A&E
AJ and the Queen: it's a hit and a miss
Press photo courtesy of Netflix
At the beginning of this year, Netflix quietly released the dramedy, “AJ and the Queen,” starring the paragon of drag herself, RuPaul. RuPaul’s name carries a legacy people only vaguely understand. People hear the name and often think “Oh, the drag queen,” and don’t give it a second thought. You’ve probably seen her in a gif or heard her name as an answer to a jeopardy question. However, RuPaul is credited for heightening the drag scene by exposing people to what a drag queen is, with her charting dance songs from the eighties and her appearances on talk shows, and her fire has not died since then. Along with her Emmy award-winning reality television show, “RuPaul’s Drag Race,” the self-proclaimed glamazon is now starring in a Netflix show. An accomplishment, of course, but it would probably be more commendable if the show was good. Maybe that’s while it was canceled on March 6.
The premise of “AJ and the Queen” is ridiculous to say the least. The viewer is forced to follow drag queen Ruby Red/Robert Lee (RuPaul) who goes on a cross country road trip to escape a crazy ex-boyfriend and, along the way, befriends a ten-year-old who snuck into Ruby’s RV with the motive of finding her father in Texas. An immediate question that should come to mind is: How is a sixty-year-old man able to get away with traveling one thousand miles with an unattended, homeless ten-year-old? Let’s not think about that.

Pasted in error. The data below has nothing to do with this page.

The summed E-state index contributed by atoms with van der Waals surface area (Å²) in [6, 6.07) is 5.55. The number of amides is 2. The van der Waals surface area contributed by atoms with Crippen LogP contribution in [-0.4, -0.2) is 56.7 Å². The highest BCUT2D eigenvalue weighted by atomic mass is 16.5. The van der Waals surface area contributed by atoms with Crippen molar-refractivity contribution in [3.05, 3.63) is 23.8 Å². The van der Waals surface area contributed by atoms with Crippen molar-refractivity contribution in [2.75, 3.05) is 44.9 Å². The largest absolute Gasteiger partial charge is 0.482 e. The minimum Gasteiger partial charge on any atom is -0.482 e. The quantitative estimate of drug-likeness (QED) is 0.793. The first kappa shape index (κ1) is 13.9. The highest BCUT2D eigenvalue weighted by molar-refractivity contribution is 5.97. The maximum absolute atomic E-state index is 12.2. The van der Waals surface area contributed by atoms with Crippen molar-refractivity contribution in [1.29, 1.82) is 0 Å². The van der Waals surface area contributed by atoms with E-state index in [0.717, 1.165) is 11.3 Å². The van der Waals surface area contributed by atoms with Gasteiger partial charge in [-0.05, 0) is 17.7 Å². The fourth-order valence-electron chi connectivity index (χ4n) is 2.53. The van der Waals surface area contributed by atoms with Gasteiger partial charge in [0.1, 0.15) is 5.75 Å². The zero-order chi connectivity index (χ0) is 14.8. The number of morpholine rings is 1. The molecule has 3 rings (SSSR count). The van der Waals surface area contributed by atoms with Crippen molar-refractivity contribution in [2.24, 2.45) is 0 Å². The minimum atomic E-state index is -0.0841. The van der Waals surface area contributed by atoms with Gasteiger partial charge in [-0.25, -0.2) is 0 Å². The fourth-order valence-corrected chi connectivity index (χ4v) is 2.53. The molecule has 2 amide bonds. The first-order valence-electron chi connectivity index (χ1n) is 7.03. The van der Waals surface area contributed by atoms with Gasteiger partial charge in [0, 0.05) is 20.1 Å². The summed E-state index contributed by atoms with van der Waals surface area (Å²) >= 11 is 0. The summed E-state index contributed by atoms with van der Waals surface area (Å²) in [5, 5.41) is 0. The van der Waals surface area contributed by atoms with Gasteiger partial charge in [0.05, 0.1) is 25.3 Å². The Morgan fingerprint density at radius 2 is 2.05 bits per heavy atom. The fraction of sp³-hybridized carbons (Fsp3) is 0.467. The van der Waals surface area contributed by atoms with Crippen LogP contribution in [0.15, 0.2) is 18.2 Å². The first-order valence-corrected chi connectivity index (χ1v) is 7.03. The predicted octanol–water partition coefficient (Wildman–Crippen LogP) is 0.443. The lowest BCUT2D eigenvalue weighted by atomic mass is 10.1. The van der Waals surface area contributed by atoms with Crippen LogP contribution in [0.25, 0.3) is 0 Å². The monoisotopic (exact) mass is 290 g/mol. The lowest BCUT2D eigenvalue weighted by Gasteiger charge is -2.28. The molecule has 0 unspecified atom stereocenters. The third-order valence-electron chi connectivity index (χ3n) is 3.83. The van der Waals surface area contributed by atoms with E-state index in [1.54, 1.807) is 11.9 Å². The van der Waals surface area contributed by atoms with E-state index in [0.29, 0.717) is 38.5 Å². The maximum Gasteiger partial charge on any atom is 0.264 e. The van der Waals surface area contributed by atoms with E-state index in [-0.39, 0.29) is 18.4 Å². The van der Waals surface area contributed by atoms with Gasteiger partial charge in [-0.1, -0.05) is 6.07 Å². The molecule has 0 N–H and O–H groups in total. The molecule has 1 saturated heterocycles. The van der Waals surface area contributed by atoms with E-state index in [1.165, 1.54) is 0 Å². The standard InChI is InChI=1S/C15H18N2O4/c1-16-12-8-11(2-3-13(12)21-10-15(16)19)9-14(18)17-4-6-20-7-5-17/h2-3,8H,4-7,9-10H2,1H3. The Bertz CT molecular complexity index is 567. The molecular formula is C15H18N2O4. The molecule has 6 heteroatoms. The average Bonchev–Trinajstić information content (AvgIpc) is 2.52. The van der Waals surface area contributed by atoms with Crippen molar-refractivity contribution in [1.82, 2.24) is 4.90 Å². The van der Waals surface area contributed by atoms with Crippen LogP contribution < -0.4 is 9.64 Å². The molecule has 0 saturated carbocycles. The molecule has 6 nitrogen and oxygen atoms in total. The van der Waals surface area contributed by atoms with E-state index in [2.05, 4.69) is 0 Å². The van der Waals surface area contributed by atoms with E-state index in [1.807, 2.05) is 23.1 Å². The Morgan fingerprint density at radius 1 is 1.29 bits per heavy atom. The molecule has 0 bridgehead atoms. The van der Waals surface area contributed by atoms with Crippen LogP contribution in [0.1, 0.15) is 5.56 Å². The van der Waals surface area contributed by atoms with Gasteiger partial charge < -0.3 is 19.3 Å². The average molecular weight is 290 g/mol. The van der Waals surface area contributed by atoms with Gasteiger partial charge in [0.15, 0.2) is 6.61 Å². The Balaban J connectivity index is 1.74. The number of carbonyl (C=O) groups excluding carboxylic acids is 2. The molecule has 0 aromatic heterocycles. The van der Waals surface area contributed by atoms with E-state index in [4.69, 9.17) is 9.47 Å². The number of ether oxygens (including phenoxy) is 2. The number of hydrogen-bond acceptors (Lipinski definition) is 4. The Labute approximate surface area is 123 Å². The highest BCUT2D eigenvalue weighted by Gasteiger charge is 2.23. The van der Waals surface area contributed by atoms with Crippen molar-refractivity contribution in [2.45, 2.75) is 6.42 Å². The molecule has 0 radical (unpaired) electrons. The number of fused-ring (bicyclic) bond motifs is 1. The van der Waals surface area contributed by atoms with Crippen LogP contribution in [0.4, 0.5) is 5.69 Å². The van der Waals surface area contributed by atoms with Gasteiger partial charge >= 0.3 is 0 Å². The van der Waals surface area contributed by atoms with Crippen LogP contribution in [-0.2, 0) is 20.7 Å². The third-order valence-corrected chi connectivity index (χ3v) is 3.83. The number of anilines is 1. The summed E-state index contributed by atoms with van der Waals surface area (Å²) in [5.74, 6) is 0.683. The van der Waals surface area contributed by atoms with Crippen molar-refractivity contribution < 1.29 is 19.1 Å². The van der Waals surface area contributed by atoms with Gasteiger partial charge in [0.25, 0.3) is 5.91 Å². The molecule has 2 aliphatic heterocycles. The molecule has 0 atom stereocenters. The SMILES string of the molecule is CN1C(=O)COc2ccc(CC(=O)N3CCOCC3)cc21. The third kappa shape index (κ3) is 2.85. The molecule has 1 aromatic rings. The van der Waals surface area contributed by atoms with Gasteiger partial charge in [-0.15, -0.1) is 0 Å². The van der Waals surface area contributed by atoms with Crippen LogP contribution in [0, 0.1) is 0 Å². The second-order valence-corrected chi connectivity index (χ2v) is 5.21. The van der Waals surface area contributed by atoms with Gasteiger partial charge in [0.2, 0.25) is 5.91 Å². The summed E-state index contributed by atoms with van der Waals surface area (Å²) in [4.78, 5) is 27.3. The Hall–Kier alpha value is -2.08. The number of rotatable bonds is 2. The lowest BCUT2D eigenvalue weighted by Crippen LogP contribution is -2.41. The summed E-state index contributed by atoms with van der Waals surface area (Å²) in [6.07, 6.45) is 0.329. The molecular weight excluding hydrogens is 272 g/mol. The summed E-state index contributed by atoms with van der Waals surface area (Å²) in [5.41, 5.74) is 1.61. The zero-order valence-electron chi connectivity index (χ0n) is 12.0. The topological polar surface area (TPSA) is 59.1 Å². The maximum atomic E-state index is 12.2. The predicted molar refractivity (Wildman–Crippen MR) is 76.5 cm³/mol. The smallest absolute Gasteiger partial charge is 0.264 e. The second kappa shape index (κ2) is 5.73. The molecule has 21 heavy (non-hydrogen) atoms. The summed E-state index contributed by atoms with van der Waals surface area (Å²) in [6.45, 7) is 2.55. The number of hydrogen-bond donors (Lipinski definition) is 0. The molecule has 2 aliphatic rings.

Overall the show’s visuals are loud, assaulting, and colorful to remind us that this is a show about a glamorous drag queen. The dialogue is obviously trying its hardest to be “hip with the gay youth, okurrrr.” The plot is so simplistic it’s almost infantilizing and the acting borders on atrocious. So why is this show so fun to watch?
Despite everything it clearly does not have going for it, the show, surprisingly, carries some charm. When you’re not too busy laughing at RuPaul’s attempts at making a facial expression, the characters aren’t difficult to root for. Ruby’s elementary school-aged best friend has a compelling storyline about abandonment and the struggles of parenthood and drug use, which almost makes up for the bizarre main plot of Ruby escaping an evil ex-lover and his eye-patch wearing sidekick. The conversations about what family means are important and sweet, and the growing bond between two people who are traveling together under extreme circumstances is almost possible to invest in. Also, watching our protagonists jump from drag bar to drag bar and seeing what performers they meet along the way is fun, if you ignore the fact that a ten-year-old would never be allowed backstage at a drag show. “AJ and the Queen” does a great job showing the feel-good and entertaining parts of drag, with the glamor, the quips, and the best aspects of the art. Drag as an art form seems so taboo behind closed doors, but “AJ and the Queen” sheds light on how unique and compelling a form of entertainment it has always been.